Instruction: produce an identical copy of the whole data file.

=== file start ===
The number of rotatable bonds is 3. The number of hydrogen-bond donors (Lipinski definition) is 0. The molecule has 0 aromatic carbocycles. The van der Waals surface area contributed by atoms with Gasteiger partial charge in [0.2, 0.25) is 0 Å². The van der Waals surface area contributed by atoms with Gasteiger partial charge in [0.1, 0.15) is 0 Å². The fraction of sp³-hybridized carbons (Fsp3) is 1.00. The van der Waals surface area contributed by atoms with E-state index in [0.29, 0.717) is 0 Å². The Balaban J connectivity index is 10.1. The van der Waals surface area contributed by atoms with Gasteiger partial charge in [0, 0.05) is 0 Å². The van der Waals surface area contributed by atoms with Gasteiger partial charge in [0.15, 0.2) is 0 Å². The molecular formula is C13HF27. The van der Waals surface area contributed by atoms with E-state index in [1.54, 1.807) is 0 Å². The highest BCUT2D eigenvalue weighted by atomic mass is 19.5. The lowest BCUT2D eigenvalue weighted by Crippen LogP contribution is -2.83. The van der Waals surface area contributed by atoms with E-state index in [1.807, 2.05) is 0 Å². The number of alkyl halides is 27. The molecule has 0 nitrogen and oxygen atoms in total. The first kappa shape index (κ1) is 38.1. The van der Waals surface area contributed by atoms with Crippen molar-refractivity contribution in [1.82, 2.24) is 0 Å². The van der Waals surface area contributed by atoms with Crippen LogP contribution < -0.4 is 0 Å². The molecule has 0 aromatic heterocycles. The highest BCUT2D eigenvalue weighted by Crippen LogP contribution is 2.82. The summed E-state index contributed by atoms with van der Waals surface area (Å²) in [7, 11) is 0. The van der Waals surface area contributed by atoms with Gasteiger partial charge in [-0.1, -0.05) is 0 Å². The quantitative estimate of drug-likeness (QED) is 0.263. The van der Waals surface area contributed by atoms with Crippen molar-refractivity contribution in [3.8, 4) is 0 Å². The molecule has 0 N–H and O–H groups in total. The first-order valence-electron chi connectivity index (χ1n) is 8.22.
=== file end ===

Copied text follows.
The number of rotatable bonds is 3. The number of hydrogen-bond donors (Lipinski definition) is 0. The molecule has 0 aromatic carbocycles. The van der Waals surface area contributed by atoms with Gasteiger partial charge in [0.2, 0.25) is 0 Å². The van der Waals surface area contributed by atoms with Gasteiger partial charge in [0.1, 0.15) is 0 Å². The fraction of sp³-hybridized carbons (Fsp3) is 1.00. The van der Waals surface area contributed by atoms with E-state index in [0.29, 0.717) is 0 Å². The Balaban J connectivity index is 10.1. The van der Waals surface area contributed by atoms with Gasteiger partial charge in [0, 0.05) is 0 Å². The van der Waals surface area contributed by atoms with Gasteiger partial charge in [0.15, 0.2) is 0 Å². The molecular formula is C13HF27. The van der Waals surface area contributed by atoms with E-state index in [1.54, 1.807) is 0 Å². The highest BCUT2D eigenvalue weighted by atomic mass is 19.5. The lowest BCUT2D eigenvalue weighted by Crippen LogP contribution is -2.83. The van der Waals surface area contributed by atoms with E-state index in [1.807, 2.05) is 0 Å². The number of alkyl halides is 27. The molecule has 0 nitrogen and oxygen atoms in total. The first kappa shape index (κ1) is 38.1. The van der Waals surface area contributed by atoms with Crippen molar-refractivity contribution in [1.82, 2.24) is 0 Å². The van der Waals surface area contributed by atoms with Crippen LogP contribution < -0.4 is 0 Å². The molecule has 0 aromatic heterocycles. The highest BCUT2D eigenvalue weighted by Crippen LogP contribution is 2.82. The summed E-state index contributed by atoms with van der Waals surface area (Å²) in [7, 11) is 0. The van der Waals surface area contributed by atoms with Gasteiger partial charge in [-0.1, -0.05) is 0 Å². The quantitative estimate of drug-likeness (QED) is 0.263. The van der Waals surface area contributed by atoms with Crippen molar-refractivity contribution in [3.8, 4) is 0 Å². The molecule has 0 N–H and O–H groups in total. The first-order valence-electron chi connectivity index (χ1n) is 8.22.